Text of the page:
Cablegate: Nicaragua: Blue Lantern 050193786


DE RUEHMU #1248/01 3311741
R 271740Z NOV 09



E.O. 12958: N/A

REF: STATE 110404

1. On November 16, Econoff and ARSO met with Ligia Aleman, owner of Nuevo Impacto, at her store located on Camino Oriental in Managua. In response to reftel questions, Aleman told Econoff that she founded Nuevo Impacto in 2006 and began operations in 2007. Aleman had owned a business called Impacto for 15 years and had purchased arms for the Nicaraguan Army. She no longer works with the Army, although her husband is the Nicaraguan Chief of Defense, General Omar Halleslevens. Aleman told Emboffs that she has a U.S. citizen business partner and she buys from international gun vendors in various countries.

2. Nuevo Impacto is authorized by the Nicaraguan National Police to
import and sell firearms. There are only seven other regulated
firearms retailers in the country, according to Aleman. In
addition to these retailers, to whom she occasionally sells
wholesale, Aleman sells to private security companies. She also
sells to individuals who provide evidence that they are authorized
by the Police to carry firearms. Requirements include a
psychological evaluation, background check, and weapons
familiarization training. Aleman stated that many of the
individuals who purchase her guns work on farms or ranches and wish
to have a gun not only for self-defense, but also to project the
"cowboy" image. She further reported interest in purchasing
smaller pistols, such as the 9mm Cobras, for women, who are a
growing customer base because of increasing crime in Nicaragua.
She was able to produce electronic and paper records documenting
her purchases and sales, including the order from Valor Corporation

3. Local media reports concerning straw purchases and illicit
exports appear to have exaggerated the role of Nuevo Impacto.
Police initially implicated Nuevo Impacto in the arrest of Perci
Alvarado Villagran for arms smuggling. Media reports indicated
that Alvarado had ties to the Sinaloa drug cartel and was
transporting the guns to narcotraffickers in Honduras. After
questioning Alvarado, the police arrested Roger Monge, who appeared
to have facilitated the purchase of the seized weapons on behalf of
Alvarado, an act that violated Nicaraguan law regulating gun
ownership. The press reported that Monge contacted individual
buyers to make gun purchases and then purchased the guns from the
buyers and passed them on to Alvarado.

4. Police uncovered evidence that individuals hired by Monge
presented fraudulently obtained permits at Nuevo Impacto to
purchase guns. Aleman told Econoff that she was attending a gun
show in the United States when the buyers with fraudulent ID made
their purchases, and she acknowledged that her employees did not
recognize the pattern of suspicious purchases. However, Aleman
asserts that the purchases were made by buyers who had legal
permits from the National Police. Law 510 (2005) for the Control
and Regulation of Arms, Munitions and Explosives states that the
Police certify whether an individual can purchase firearms. As the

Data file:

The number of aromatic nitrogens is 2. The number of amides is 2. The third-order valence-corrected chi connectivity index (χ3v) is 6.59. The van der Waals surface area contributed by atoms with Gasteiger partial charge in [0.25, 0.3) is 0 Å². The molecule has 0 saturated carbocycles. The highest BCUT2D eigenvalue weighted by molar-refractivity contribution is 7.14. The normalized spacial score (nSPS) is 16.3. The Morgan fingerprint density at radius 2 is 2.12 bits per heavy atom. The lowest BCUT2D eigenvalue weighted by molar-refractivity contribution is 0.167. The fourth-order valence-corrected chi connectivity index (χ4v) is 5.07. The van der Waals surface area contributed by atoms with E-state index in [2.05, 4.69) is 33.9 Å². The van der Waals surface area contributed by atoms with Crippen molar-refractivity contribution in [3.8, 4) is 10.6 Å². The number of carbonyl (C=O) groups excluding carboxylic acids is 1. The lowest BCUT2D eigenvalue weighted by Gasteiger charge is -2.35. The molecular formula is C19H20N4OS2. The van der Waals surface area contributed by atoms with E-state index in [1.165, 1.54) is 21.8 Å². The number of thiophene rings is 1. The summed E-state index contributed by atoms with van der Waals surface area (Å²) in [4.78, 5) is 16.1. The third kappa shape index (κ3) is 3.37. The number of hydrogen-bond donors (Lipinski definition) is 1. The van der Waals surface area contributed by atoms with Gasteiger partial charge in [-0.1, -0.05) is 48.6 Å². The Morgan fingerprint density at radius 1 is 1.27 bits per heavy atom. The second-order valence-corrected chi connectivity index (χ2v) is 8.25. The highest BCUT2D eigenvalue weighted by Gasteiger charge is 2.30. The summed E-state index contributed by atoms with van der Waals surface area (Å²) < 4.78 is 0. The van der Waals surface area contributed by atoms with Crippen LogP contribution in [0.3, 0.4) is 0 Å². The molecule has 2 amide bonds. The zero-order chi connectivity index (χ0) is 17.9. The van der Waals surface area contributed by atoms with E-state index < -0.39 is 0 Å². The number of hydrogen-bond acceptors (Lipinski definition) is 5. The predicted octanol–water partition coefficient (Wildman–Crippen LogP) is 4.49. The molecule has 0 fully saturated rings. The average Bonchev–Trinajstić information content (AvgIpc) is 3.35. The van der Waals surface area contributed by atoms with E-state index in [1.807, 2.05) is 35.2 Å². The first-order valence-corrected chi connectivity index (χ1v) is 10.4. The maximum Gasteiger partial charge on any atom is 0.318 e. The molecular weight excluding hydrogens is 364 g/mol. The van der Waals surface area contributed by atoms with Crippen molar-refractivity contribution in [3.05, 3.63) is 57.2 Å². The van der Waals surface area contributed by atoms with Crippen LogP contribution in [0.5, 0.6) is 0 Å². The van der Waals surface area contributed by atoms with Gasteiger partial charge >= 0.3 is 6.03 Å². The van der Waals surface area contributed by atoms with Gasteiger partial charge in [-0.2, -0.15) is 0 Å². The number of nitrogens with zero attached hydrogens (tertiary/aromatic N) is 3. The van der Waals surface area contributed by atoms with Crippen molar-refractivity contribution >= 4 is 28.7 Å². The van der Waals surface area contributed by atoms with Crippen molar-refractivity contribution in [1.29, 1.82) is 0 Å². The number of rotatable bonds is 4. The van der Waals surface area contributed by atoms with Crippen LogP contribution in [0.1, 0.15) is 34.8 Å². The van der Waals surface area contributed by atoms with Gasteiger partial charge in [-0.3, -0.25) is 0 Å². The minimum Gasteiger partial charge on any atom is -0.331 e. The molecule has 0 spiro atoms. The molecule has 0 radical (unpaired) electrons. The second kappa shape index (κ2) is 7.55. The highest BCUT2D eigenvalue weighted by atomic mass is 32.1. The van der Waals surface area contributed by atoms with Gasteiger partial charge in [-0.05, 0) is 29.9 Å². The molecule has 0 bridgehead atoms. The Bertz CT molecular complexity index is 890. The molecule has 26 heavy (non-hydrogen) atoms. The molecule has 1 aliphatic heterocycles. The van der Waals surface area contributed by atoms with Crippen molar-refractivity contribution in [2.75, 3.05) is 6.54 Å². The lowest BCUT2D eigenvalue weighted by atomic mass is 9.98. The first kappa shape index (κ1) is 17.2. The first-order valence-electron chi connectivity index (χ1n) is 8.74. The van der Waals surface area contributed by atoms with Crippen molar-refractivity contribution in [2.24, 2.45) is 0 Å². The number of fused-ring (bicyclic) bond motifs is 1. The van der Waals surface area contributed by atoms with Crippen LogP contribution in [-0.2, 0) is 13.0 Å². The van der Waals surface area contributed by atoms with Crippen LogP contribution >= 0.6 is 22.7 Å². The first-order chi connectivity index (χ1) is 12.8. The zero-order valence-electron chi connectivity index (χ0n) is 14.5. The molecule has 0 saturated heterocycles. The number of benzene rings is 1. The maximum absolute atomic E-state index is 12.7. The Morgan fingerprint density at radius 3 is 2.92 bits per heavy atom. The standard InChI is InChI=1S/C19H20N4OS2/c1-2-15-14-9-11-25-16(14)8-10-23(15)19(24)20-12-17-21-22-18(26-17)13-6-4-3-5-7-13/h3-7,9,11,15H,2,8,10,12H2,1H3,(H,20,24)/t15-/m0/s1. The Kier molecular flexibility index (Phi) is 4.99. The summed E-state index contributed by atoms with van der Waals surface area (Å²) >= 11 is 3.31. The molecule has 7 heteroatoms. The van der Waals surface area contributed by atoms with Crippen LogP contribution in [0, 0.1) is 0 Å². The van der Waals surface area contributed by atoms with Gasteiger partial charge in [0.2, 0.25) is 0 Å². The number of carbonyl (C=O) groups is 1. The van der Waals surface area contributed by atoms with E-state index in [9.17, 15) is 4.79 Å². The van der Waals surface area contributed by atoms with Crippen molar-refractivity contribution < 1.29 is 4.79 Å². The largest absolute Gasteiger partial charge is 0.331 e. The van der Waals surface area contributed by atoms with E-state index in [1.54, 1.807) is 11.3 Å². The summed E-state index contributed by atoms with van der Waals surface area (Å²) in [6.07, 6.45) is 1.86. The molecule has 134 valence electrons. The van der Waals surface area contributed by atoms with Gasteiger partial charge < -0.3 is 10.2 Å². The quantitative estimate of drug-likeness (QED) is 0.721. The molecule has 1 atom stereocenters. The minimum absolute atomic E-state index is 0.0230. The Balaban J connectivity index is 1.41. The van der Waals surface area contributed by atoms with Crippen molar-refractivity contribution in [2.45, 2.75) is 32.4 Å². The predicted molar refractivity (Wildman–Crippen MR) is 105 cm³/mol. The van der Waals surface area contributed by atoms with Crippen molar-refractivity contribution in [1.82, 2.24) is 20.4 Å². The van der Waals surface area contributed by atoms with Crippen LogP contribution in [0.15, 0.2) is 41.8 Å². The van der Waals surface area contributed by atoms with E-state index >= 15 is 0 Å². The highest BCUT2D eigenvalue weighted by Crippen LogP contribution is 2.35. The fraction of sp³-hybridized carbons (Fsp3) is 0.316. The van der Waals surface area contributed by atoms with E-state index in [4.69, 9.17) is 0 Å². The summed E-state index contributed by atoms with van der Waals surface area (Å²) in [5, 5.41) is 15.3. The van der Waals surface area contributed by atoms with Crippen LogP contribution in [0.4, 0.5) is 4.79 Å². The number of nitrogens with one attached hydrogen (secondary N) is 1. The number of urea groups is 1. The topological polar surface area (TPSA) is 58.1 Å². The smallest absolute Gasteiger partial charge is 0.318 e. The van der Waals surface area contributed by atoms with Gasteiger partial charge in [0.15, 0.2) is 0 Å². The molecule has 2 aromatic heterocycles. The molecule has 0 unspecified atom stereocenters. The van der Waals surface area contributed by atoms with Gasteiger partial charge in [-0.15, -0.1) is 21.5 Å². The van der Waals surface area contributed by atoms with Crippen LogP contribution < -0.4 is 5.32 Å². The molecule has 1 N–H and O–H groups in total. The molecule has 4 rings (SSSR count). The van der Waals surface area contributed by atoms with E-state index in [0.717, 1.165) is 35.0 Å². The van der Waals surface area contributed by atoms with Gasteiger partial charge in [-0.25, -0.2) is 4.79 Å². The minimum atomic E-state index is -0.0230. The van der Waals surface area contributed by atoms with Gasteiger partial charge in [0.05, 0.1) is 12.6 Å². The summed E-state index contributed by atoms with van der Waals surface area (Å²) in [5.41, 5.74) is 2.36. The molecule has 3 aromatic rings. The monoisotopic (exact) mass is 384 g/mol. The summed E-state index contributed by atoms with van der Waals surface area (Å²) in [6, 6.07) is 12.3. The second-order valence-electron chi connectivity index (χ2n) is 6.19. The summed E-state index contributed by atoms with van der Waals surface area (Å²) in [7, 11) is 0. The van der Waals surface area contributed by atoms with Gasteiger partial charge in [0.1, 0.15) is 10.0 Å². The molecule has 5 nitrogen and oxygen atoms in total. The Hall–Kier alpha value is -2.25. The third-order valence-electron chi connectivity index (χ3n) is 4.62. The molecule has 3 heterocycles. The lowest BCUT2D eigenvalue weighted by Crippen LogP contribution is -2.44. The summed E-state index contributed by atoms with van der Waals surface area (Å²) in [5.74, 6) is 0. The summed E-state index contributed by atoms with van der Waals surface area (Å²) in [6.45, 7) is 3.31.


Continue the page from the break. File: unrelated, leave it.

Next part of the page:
individuals buying weapons from Nuevo Impacto had the proper
documentation, there was no legal reason to deny their purchases.
She said that the fact that the purchasers were buying on behalf of
an alleged arms dealer could not have reasonably been known to the
employees of Nuevo Impacto; each had a valid gun permit issued by
the Police. Econoff spoke with Comisionado Horacio Sobalvarro,
Chief of the Weapons Division of the National Police, and he
confirmed that they had not found any wrongdoing on the part of
Nuevo Impacto or any other gun stores.

5. The store's physical security is inadequate, even in comparison
with most other guns stores in Nicaragua. The guns were displayed
in glass cases which could be easily broken. The storefront is
glass, without any metal curtains, and there is no safe for
overnight storage. The employees claimed that there was a working
alarm system but when pressed for details admitted that it did not
work. The store is protected by a roving guard who also monitors
several other businesses near Nuevo Impacto.


6. We have found no evidence that Nuevo Impacto or its employees were complicit in the illegal transfer of arms. Aleman satisfactorily answered our questions about the incident, and neither ARSO nor Econoff believe that there was duplicity on her part. Post therefore does not believe that Nuevo Impacto was knowingly involved in gun smuggling. However, the lack of physical security at Nuevo Impacto is of major concern. Though most Nicaraguan gun stores that have been the subjects of Blue Lantern investigations have poor store security, Nuevo Impacto's security does not meet minimum standards. Post provided Nuevo Impacto with recommendations on how to improve physical security, such as the installation of a metal curtain, alarm system, and safe. Until the owner implements new security measures, post's assessment is that Nuevo Impacto is not a reliable recipient of United States Munitions List (USML) items.

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